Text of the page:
By Susie Drinks Dallas
I can tell you now that the moral of this story is that there’s more to Louisiana than New Orleans…like way more. So the next time you want to “laissez les bons temps rouler”, think outside (but don’t forget about) The Big Easy.
I recently enjoyed a visit to Lake Charles, the home of “The Spirit of Louisiana”, Bayou Rum, and then continued on to New Orleans. Throughout the week, we were treated to some really incredible, unique experiences courtesy of Bayou Rum and the Lake Charles and New Orleans CVBs.
After flying in, I settled into my digs at The Golden Nugget, a two-year-old resort hotel and casino (read: still new and shiny) that is currently expanding, and gave the room a thrice over. The rooms were surprisingly lovely…and huge…and all had balconies. Min overlooked the giant Vegas-style pool complete with lazy river and cabanas, and the whole scene made me really angry for forgetting my swimsuit. (Luckily, there’s a shop that sold suits in the lobby. Worth it.) Rooms in the other tower overlook the river, complete with a private beach and dock for visitors’ boats. (Swanky).
The resort offered quite a few restaurants-Vic & Anthony’s, Grotto, Landry’s Seafood House, and more – including one at the country club that features an 18-hole course designed by Todd Eckenrode. The restaurant at the club offered steaks, seafood, etc. with a slight Cajun influence.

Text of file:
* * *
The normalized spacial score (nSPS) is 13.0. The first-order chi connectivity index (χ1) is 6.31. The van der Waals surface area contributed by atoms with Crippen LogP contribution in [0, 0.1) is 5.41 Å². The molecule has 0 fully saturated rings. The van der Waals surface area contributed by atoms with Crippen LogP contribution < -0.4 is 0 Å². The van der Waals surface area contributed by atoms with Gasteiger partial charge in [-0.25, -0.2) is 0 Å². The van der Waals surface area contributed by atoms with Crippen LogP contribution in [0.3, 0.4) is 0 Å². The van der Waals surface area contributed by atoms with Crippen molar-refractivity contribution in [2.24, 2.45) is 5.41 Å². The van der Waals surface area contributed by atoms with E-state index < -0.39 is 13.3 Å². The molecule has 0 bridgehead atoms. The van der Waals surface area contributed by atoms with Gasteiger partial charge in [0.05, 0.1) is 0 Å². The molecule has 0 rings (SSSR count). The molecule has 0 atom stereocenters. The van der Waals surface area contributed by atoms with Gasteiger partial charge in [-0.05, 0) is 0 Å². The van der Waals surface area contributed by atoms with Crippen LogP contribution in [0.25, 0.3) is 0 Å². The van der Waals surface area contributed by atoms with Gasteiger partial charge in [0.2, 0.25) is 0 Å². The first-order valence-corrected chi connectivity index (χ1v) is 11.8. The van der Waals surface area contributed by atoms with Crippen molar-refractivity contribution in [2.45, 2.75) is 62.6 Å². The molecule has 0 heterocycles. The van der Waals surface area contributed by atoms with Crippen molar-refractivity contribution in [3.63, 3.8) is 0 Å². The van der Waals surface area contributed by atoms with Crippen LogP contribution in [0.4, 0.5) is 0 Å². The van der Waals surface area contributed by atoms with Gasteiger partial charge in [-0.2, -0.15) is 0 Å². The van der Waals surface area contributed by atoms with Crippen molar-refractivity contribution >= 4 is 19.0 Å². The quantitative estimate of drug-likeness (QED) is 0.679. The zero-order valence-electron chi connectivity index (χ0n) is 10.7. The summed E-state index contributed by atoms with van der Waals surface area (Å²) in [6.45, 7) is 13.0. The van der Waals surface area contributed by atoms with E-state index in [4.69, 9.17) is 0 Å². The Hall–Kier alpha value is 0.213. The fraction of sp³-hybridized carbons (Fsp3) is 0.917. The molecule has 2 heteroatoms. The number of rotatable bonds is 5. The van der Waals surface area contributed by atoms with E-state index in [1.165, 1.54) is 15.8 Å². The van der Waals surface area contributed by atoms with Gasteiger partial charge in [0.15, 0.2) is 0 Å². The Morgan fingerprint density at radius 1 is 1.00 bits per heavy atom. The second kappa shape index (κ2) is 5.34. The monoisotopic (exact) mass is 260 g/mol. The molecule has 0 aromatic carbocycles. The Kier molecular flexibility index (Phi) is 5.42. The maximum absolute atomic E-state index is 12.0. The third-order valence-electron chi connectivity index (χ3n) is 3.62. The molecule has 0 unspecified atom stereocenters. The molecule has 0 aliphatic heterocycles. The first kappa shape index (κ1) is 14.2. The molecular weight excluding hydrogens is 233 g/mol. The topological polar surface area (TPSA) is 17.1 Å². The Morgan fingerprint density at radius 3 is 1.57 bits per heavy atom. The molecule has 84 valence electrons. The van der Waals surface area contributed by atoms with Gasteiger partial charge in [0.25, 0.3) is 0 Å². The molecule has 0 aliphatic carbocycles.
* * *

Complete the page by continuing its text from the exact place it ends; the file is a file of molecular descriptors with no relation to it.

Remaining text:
A short ride outside of Lake Charles, you can visit the Bayou Rum distillery in Jeff Davis Parish. Our tasting was led by the Master Distiller, Jeff Murphy, and Master Blender, Reiniel Vicente, and we tasted all of their expressions – select, silver, spices, and their citrus liqueur, Satsuma. All are unique, and the select has found its way onto my bar cart permanently.
After tasting the rums, we were treated to a tour of the distillery, rack room, and the bottling line. Noteably, the distillery is the largest privately-owned rum distillery in the US using distilling process that are a blend of traditional and new methods using cutting edge distilling technology. And the rum is made with sugar cane grown right in Louisiana.
Oh, and we got to hold a baby alligator named Gumbeaux before our tasting and tour. How badass is that?
At lunch we were treated to some traditional Louisiana fare along with all the Bayou Rum we wanted, then were herded onto a bus and handed a Gator Bite – a hurricaneish cocktail using three of their four expressions. It was lethal, but delicious.